The ADP of Montee Ball should be an interesting one to track as we move into camp this August. Many people have him as the Broncos number one running back and obviously have no faith in Knowshon Moreno or Lance Ball poaching carries. But as we’ve seen over the last several years, there’s no such thing as a guaranteed starting running back in Denver. We’ve seen a ridiculous number of running backs for this club since the days when Terrell Davis was king and very few of them actually opened the season as the team’s preseason number one. Ball certainly has outstanding skills and can excel at this level, but much like Alfred Morris in Washington last season, I’ll need to see it for a few consecutive weeks before I believe anything.

Russell Wilson is one of those guys who the public just seems to latch onto and refuses to let go. He was a relative unknown as the season began with Robert Griffin and Andrew Luck garnering much of the rookie spotlight, but as time went on and he started leading the Seahawks towards the playoffs, he slowly became the hottest free agent pick-up and eventually a late-season playoff savior for many fantasy owners. But is he going to continue that trend? Those in the NFFC aren’t so sure. He’s got a big-time receiver in Percy Harvin now and the Seahawks have maintained the majority of last season’s offense, so improvement seems probable. But I suppose we’ll just have to wait and see.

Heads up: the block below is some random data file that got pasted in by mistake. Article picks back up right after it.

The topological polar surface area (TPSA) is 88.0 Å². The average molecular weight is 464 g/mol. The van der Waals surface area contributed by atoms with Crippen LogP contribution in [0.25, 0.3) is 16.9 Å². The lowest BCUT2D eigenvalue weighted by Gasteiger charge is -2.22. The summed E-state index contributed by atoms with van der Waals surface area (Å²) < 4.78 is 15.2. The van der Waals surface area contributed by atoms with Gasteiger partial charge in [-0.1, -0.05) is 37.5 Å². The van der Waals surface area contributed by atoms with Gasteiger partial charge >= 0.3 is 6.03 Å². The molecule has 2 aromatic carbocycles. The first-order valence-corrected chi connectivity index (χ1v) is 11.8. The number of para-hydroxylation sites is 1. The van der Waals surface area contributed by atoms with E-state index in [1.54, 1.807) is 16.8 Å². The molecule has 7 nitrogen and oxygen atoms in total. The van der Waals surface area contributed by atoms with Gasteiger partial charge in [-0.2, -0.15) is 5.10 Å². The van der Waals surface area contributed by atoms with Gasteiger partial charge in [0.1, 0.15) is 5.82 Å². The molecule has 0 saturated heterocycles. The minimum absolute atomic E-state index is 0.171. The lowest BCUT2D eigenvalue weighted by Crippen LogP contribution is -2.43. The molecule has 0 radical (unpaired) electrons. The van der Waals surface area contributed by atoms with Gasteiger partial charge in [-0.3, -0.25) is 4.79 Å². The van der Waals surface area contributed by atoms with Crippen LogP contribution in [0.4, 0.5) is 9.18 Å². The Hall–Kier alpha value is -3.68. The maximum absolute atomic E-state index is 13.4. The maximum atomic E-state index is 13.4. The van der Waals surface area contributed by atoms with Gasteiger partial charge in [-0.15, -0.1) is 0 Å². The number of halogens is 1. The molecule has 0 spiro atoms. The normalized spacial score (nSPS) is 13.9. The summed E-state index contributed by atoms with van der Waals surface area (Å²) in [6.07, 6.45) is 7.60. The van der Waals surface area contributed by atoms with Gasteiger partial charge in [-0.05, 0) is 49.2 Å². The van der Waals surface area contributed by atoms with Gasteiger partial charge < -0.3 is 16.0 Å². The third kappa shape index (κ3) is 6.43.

The 49ers struck gold last year with Colin Kaepernick at the helm and with his ability to run the ball and his affinity for poaching touchdowns near the goal line, he’s likely to put up some serious points. However, he’s also lost his number one wide receiver Michael Crabtree and defenses learned quickly how to take his second favorite, Vernon Davis, out of the passing game as well. While he should be considered more valuable than say, Russell Wilson, the fact that there are six points for a passing touchdown coupled with him being without his top targets which could lead to a drop in passing scores, his added value from his legs gets neutralized.


Howard Bender has been covering fantasy sports for over a decade on a variety of web sites. You can find his personal musings on and for questions, thoughts or comments, you can follow him on Twitter at @rotobuzzguy or email him at